At times it is easy to forget how much Philadelphia has changed in the last several decades.

Anyone needing a reminder need only look at the Greater Philadelphia Chamber of Commerce. There was a time, not all that long ago, it had about 1,200 members and was dominated by a collection of banks and large family-owned companies. Then-president W. Thacher Longstreth's (1965-84) goal was to move it beyond the city limits and encompass the region.

"It was a networking club," recalled Nicholas DeBenedictis, who was chamber president from 1988 to 1989. "It was only about the city then. There was much more of the old Quaker tradition: Get the job done, but don't tell anyone what you were doing."

Today its 5,000 members are drawn from 11 counties in three states. Almost 85 percent of those members have fewer than 100 employees. And in serving them, the chamber strives to be anything but invisible or city-centric.

Last year, the chamber leadership chose Robert C. Wonderling, 48, a Republican state senator from Montgomery County, to be its president and guide the business organization further as a regional force and one that fully incorporates digital technology in its mission. He follows former Gov. Mark S. Schweiker in the post.

Almost a year in the job, Wonderling is still making his mark, but he gets positive reviews from chamber members.

"I think Rob has done a good job of learning the ropes," said Charles Pizzi, president and chief executive officer of Tasty Baking Co., who served as chamber president from 1990 to 2003.

"It takes a good year to learn that job and build credibility. And he's done that."

Wonderling has done that by methodically reaching out to members to gauge their interests and needs. At the same time, he has been building bridges with other smaller business chambers in the region and the city.

That has won kudos from Varsovia Fernandez, president of the Greater Philadelphia Hispanic Chamber of Commerce, who watched Wonderling meet with small-business owners from the Hispanic community.

"I've really been impressed by his interest in reaching out to the communities within the city to learn more about how the Greater Chamber can help them," she said.

Said DeBenedictis, now president and CEO of Aqua America Inc.: "There are show horses and there are workhorses. Rob is a workhorse."

Wonderling, himself, says his time thus far "has exceeded my expectations."

"I can honestly say I've had a bad moment or two, but never a bad day," he said.

His chief hurdle has been the economy, as it has been for his members.

"By my nature, I want to get as much done in as short of time as possible," he said. "What I underestimated was how important it was to be financially successful and execute the current program. I got here in August and set things in motion. By the beginning of November, I realized I needed to moderate the pace of change."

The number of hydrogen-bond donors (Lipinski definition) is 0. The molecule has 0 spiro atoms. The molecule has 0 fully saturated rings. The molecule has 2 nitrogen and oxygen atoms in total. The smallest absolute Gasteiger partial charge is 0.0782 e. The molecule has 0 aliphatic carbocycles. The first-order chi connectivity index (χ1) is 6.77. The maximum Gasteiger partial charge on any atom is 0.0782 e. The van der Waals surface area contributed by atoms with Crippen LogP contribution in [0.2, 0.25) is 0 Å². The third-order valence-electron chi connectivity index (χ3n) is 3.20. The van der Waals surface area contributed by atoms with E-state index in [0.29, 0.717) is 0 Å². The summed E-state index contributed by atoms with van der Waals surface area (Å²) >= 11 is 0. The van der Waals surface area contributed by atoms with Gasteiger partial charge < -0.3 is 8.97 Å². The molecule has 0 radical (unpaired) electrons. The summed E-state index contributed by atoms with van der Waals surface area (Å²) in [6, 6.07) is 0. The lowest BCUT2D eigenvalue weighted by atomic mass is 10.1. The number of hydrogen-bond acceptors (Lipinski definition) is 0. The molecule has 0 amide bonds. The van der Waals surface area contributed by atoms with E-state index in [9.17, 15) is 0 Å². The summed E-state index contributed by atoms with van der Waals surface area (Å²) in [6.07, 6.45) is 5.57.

The change he has in mind is growth. It is at the top of his list of goals. He sees three directions to reach that goal.

The first is technology - creating digital products that will give members a leg up on their competitors.

For instance, the chamber offers members eBid Connect, an e-mail service that provides daily notices of bid requests and RFPs (Request for Proposals), including for projects funded by the government's economic-stimulus plan.

Wonderling also sees further growth opportunities by selling the chamber to small- to midsize companies outside the city that are looking to expand regionally.

Finally, he sees the chamber as an ideal partner for small businesses - those with fewer than a dozen employees, for instance - that want to expand their workforces.

Beyond growth, Wonderling said he remained focused on pressing for tax reform within the city.

"Where the city goes, the region goes," he said. "We have to be aggressively bullish about the prospects of the future of the city."

And that future, Wonderling believes, is enhanced by tax policies that promote business growth.

"I'm a believer in collaboration, not confrontation," he said, explaining that he hopes to work with Mayor Nutter's administration, not against it, in pressing for tax cuts. "It is not something that is going to happen overnight. We are going to have to keep chipping away, building constituencies to press and present our case to anyone who will listen."

Wonderling promises to be an influence for years to come.

"I'm just getting started," he said. "It will be a nice ride."